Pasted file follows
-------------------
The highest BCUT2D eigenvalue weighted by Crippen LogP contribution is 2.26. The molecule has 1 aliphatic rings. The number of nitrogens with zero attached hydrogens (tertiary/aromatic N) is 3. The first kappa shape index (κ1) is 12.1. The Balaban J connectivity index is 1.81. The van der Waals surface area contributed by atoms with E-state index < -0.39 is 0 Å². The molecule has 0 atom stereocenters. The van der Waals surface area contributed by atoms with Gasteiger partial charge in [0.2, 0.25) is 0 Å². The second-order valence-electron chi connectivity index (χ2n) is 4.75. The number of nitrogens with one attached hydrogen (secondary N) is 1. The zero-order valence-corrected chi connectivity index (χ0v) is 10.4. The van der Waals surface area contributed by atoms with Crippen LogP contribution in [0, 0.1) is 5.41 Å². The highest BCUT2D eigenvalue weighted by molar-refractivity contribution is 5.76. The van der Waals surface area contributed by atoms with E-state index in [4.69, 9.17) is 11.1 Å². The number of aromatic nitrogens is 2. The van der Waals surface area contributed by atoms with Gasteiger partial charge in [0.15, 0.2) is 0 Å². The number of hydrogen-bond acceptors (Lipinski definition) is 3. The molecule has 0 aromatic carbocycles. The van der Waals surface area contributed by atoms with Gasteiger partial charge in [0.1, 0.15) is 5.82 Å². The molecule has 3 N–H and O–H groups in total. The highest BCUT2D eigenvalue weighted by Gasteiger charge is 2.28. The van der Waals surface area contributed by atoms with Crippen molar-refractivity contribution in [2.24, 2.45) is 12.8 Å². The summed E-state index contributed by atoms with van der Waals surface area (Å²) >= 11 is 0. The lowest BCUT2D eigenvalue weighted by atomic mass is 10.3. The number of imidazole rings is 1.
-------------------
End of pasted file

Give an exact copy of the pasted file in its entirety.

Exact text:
The highest BCUT2D eigenvalue weighted by Crippen LogP contribution is 2.26. The molecule has 1 aliphatic rings. The number of nitrogens with zero attached hydrogens (tertiary/aromatic N) is 3. The first kappa shape index (κ1) is 12.1. The Balaban J connectivity index is 1.81. The van der Waals surface area contributed by atoms with E-state index < -0.39 is 0 Å². The molecule has 0 atom stereocenters. The van der Waals surface area contributed by atoms with Gasteiger partial charge in [0.2, 0.25) is 0 Å². The second-order valence-electron chi connectivity index (χ2n) is 4.75. The number of nitrogens with one attached hydrogen (secondary N) is 1. The zero-order valence-corrected chi connectivity index (χ0v) is 10.4. The van der Waals surface area contributed by atoms with Crippen LogP contribution in [0, 0.1) is 5.41 Å². The highest BCUT2D eigenvalue weighted by molar-refractivity contribution is 5.76. The van der Waals surface area contributed by atoms with E-state index in [4.69, 9.17) is 11.1 Å². The number of aromatic nitrogens is 2. The van der Waals surface area contributed by atoms with Gasteiger partial charge in [0.15, 0.2) is 0 Å². The number of hydrogen-bond acceptors (Lipinski definition) is 3. The molecule has 0 aromatic carbocycles. The van der Waals surface area contributed by atoms with Gasteiger partial charge in [0.1, 0.15) is 5.82 Å². The molecule has 3 N–H and O–H groups in total. The highest BCUT2D eigenvalue weighted by Gasteiger charge is 2.28. The van der Waals surface area contributed by atoms with Crippen molar-refractivity contribution in [2.24, 2.45) is 12.8 Å². The summed E-state index contributed by atoms with van der Waals surface area (Å²) >= 11 is 0. The lowest BCUT2D eigenvalue weighted by atomic mass is 10.3. The number of imidazole rings is 1.